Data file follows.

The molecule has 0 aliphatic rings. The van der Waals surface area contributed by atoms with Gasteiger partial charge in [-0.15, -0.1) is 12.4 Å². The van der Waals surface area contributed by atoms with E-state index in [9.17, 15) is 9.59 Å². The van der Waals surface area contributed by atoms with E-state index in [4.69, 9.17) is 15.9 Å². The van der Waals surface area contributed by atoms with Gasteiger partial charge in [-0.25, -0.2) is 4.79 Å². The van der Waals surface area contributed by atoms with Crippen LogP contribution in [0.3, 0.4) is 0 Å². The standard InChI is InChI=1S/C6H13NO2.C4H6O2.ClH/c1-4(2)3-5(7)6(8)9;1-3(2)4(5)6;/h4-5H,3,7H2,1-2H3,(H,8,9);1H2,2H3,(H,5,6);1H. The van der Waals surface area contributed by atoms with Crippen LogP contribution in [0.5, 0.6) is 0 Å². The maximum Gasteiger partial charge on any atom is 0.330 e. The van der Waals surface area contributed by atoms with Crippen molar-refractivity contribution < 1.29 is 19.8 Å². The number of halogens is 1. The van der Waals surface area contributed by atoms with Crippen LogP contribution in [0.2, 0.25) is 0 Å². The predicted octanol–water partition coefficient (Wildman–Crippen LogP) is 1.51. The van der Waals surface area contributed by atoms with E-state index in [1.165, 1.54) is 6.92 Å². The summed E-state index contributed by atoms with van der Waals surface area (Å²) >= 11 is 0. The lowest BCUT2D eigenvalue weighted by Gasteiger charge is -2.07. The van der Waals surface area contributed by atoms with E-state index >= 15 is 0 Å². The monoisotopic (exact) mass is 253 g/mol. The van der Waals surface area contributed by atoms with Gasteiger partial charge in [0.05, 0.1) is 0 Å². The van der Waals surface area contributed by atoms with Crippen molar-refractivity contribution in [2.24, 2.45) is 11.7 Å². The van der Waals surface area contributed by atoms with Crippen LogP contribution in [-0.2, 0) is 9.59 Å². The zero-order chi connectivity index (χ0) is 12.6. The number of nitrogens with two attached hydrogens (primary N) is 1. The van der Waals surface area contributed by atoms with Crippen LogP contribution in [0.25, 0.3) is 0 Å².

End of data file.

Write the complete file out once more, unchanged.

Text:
The molecule has 0 aliphatic rings. The van der Waals surface area contributed by atoms with Gasteiger partial charge in [-0.15, -0.1) is 12.4 Å². The van der Waals surface area contributed by atoms with E-state index in [9.17, 15) is 9.59 Å². The van der Waals surface area contributed by atoms with E-state index in [4.69, 9.17) is 15.9 Å². The van der Waals surface area contributed by atoms with Gasteiger partial charge in [-0.25, -0.2) is 4.79 Å². The van der Waals surface area contributed by atoms with Crippen LogP contribution in [0.3, 0.4) is 0 Å². The standard InChI is InChI=1S/C6H13NO2.C4H6O2.ClH/c1-4(2)3-5(7)6(8)9;1-3(2)4(5)6;/h4-5H,3,7H2,1-2H3,(H,8,9);1H2,2H3,(H,5,6);1H. The van der Waals surface area contributed by atoms with Crippen LogP contribution in [0.5, 0.6) is 0 Å². The maximum Gasteiger partial charge on any atom is 0.330 e. The van der Waals surface area contributed by atoms with Crippen molar-refractivity contribution < 1.29 is 19.8 Å². The number of halogens is 1. The van der Waals surface area contributed by atoms with Crippen LogP contribution in [0.2, 0.25) is 0 Å². The predicted octanol–water partition coefficient (Wildman–Crippen LogP) is 1.51. The van der Waals surface area contributed by atoms with E-state index in [1.165, 1.54) is 6.92 Å². The summed E-state index contributed by atoms with van der Waals surface area (Å²) >= 11 is 0. The lowest BCUT2D eigenvalue weighted by Gasteiger charge is -2.07. The van der Waals surface area contributed by atoms with E-state index >= 15 is 0 Å². The monoisotopic (exact) mass is 253 g/mol. The van der Waals surface area contributed by atoms with Gasteiger partial charge in [0.05, 0.1) is 0 Å². The van der Waals surface area contributed by atoms with Crippen molar-refractivity contribution in [2.24, 2.45) is 11.7 Å². The van der Waals surface area contributed by atoms with Crippen LogP contribution in [-0.2, 0) is 9.59 Å². The zero-order chi connectivity index (χ0) is 12.6. The number of nitrogens with two attached hydrogens (primary N) is 1. The van der Waals surface area contributed by atoms with Crippen LogP contribution in [0.25, 0.3) is 0 Å².